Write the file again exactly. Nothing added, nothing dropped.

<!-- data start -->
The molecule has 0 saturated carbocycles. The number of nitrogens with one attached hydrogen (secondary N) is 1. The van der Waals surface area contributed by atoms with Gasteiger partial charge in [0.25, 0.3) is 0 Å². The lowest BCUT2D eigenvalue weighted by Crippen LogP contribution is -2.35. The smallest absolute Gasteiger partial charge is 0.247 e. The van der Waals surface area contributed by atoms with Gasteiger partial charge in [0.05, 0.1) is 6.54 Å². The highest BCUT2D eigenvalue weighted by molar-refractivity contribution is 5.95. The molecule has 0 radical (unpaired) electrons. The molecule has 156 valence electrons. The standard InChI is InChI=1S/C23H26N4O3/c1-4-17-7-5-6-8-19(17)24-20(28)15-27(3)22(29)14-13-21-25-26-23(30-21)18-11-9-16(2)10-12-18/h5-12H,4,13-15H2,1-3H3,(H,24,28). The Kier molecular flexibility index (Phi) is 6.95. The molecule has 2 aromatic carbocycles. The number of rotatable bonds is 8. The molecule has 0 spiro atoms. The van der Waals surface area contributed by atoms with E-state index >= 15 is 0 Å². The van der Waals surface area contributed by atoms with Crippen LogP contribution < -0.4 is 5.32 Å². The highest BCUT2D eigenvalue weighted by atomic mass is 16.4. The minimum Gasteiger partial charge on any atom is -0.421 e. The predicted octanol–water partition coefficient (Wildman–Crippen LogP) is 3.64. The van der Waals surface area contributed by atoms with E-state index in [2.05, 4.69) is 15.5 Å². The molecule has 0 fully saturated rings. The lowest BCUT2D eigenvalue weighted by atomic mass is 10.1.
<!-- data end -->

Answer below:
The molecule has 0 saturated carbocycles. The number of nitrogens with one attached hydrogen (secondary N) is 1. The van der Waals surface area contributed by atoms with Gasteiger partial charge in [0.25, 0.3) is 0 Å². The lowest BCUT2D eigenvalue weighted by Crippen LogP contribution is -2.35. The smallest absolute Gasteiger partial charge is 0.247 e. The van der Waals surface area contributed by atoms with Gasteiger partial charge in [0.05, 0.1) is 6.54 Å². The highest BCUT2D eigenvalue weighted by molar-refractivity contribution is 5.95. The molecule has 0 radical (unpaired) electrons. The molecule has 156 valence electrons. The standard InChI is InChI=1S/C23H26N4O3/c1-4-17-7-5-6-8-19(17)24-20(28)15-27(3)22(29)14-13-21-25-26-23(30-21)18-11-9-16(2)10-12-18/h5-12H,4,13-15H2,1-3H3,(H,24,28). The Kier molecular flexibility index (Phi) is 6.95. The molecule has 2 aromatic carbocycles. The number of rotatable bonds is 8. The molecule has 0 spiro atoms. The van der Waals surface area contributed by atoms with E-state index >= 15 is 0 Å². The van der Waals surface area contributed by atoms with Crippen LogP contribution < -0.4 is 5.32 Å². The highest BCUT2D eigenvalue weighted by atomic mass is 16.4. The minimum Gasteiger partial charge on any atom is -0.421 e. The predicted octanol–water partition coefficient (Wildman–Crippen LogP) is 3.64. The van der Waals surface area contributed by atoms with E-state index in [2.05, 4.69) is 15.5 Å². The molecule has 0 fully saturated rings. The lowest BCUT2D eigenvalue weighted by atomic mass is 10.1.